Even when they don’t express their thoughts verbally, most people constantly throw off clues to what they’re thinking and feeling. Non-verbal messages communicated through the sender's body movements, facial expressions, vocal tone and volume, and other clues are collectively known as body language.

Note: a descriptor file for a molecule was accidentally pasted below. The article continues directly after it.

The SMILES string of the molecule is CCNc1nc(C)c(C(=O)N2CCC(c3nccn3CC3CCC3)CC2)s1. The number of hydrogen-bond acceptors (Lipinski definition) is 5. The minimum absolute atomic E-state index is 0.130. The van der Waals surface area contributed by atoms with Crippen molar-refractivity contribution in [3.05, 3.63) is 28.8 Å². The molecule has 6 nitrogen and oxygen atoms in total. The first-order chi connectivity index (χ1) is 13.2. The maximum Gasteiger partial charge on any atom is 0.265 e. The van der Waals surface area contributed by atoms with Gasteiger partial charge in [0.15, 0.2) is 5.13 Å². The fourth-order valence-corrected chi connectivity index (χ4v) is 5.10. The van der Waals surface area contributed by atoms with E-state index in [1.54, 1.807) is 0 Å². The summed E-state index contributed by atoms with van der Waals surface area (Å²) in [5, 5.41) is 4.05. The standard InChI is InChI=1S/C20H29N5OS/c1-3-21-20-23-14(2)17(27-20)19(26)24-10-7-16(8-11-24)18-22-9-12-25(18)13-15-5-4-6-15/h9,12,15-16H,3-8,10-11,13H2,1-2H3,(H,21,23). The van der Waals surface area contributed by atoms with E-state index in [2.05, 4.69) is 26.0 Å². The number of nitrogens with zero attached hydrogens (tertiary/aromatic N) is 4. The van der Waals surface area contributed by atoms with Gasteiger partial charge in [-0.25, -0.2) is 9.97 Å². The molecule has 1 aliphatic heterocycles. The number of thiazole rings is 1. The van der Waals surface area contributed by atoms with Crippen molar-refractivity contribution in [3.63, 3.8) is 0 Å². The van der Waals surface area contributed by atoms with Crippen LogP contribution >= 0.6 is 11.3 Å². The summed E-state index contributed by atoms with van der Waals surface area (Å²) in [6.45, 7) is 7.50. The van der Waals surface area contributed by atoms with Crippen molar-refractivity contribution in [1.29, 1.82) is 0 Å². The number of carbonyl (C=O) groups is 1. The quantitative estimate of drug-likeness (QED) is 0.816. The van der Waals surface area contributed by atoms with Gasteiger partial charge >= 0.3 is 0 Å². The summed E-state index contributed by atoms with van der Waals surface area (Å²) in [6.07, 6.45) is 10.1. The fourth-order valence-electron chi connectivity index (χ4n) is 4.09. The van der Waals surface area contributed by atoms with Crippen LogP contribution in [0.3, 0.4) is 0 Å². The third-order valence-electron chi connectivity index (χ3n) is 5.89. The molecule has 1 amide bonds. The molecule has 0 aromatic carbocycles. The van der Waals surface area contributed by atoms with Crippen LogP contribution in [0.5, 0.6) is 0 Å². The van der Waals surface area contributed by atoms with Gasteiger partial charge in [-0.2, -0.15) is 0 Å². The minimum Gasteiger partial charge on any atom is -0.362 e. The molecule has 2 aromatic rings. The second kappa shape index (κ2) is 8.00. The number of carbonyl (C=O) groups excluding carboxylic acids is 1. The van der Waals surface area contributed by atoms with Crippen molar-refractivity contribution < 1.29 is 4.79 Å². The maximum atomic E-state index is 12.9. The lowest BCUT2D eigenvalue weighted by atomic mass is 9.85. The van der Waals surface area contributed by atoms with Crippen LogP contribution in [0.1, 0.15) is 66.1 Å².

Body language isn’t always as clear as spoken language, but how it's interpreted can play a big role in how someone relates to and interacts with others. It's a silent orchestra: Microexpressions (brief displays of emotion that an individual tries to conceal), hand gestures, and posture register in the human brain almost immediately—even when someone is not consciously aware of them. These moments of recognition, however brief, can have long-lasting repercussions for how an individual interprets others’ motivation, mood, and openness, as well as how their own inner self is perceived. Unfortunately, certain mental health disorders—particularly neurodevelopmental disorders like autism—may make it more challenging to notice and respond to the messages conveyed by body language.